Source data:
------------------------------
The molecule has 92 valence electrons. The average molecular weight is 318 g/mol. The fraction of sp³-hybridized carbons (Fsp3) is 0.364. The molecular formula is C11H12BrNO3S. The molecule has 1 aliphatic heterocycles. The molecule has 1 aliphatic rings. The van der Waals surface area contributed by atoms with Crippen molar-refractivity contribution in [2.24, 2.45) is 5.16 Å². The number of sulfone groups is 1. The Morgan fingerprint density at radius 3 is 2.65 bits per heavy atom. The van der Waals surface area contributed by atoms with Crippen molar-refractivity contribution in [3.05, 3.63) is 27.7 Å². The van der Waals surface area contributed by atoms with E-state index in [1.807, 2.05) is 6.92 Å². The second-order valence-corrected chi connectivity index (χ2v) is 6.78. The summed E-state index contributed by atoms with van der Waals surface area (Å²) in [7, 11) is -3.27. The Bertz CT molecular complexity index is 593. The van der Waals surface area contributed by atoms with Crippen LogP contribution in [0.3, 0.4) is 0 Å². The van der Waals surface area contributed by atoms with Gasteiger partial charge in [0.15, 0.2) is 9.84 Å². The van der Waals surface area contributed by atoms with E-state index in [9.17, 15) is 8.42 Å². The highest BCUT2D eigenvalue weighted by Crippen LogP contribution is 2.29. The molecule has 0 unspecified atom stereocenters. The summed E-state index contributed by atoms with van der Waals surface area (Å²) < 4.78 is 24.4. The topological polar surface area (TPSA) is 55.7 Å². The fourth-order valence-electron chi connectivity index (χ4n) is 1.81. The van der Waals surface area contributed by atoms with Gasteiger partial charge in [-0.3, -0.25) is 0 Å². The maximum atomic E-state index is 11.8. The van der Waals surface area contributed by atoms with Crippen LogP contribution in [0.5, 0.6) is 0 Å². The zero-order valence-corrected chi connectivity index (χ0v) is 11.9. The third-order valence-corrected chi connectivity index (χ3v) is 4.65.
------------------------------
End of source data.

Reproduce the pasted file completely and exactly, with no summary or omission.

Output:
The molecule has 92 valence electrons. The average molecular weight is 318 g/mol. The fraction of sp³-hybridized carbons (Fsp3) is 0.364. The molecular formula is C11H12BrNO3S. The molecule has 1 aliphatic heterocycles. The molecule has 1 aliphatic rings. The van der Waals surface area contributed by atoms with Crippen molar-refractivity contribution in [2.24, 2.45) is 5.16 Å². The number of sulfone groups is 1. The Morgan fingerprint density at radius 3 is 2.65 bits per heavy atom. The van der Waals surface area contributed by atoms with Crippen molar-refractivity contribution in [3.05, 3.63) is 27.7 Å². The van der Waals surface area contributed by atoms with E-state index in [1.807, 2.05) is 6.92 Å². The second-order valence-corrected chi connectivity index (χ2v) is 6.78. The summed E-state index contributed by atoms with van der Waals surface area (Å²) in [7, 11) is -3.27. The Bertz CT molecular complexity index is 593. The van der Waals surface area contributed by atoms with Crippen LogP contribution in [0.3, 0.4) is 0 Å². The van der Waals surface area contributed by atoms with Gasteiger partial charge in [0.15, 0.2) is 9.84 Å². The van der Waals surface area contributed by atoms with E-state index in [9.17, 15) is 8.42 Å². The highest BCUT2D eigenvalue weighted by Crippen LogP contribution is 2.29. The molecule has 0 unspecified atom stereocenters. The summed E-state index contributed by atoms with van der Waals surface area (Å²) < 4.78 is 24.4. The topological polar surface area (TPSA) is 55.7 Å². The fourth-order valence-electron chi connectivity index (χ4n) is 1.81. The van der Waals surface area contributed by atoms with Gasteiger partial charge in [-0.3, -0.25) is 0 Å². The maximum atomic E-state index is 11.8. The van der Waals surface area contributed by atoms with Crippen LogP contribution in [0.5, 0.6) is 0 Å². The zero-order valence-corrected chi connectivity index (χ0v) is 11.9. The third-order valence-corrected chi connectivity index (χ3v) is 4.65.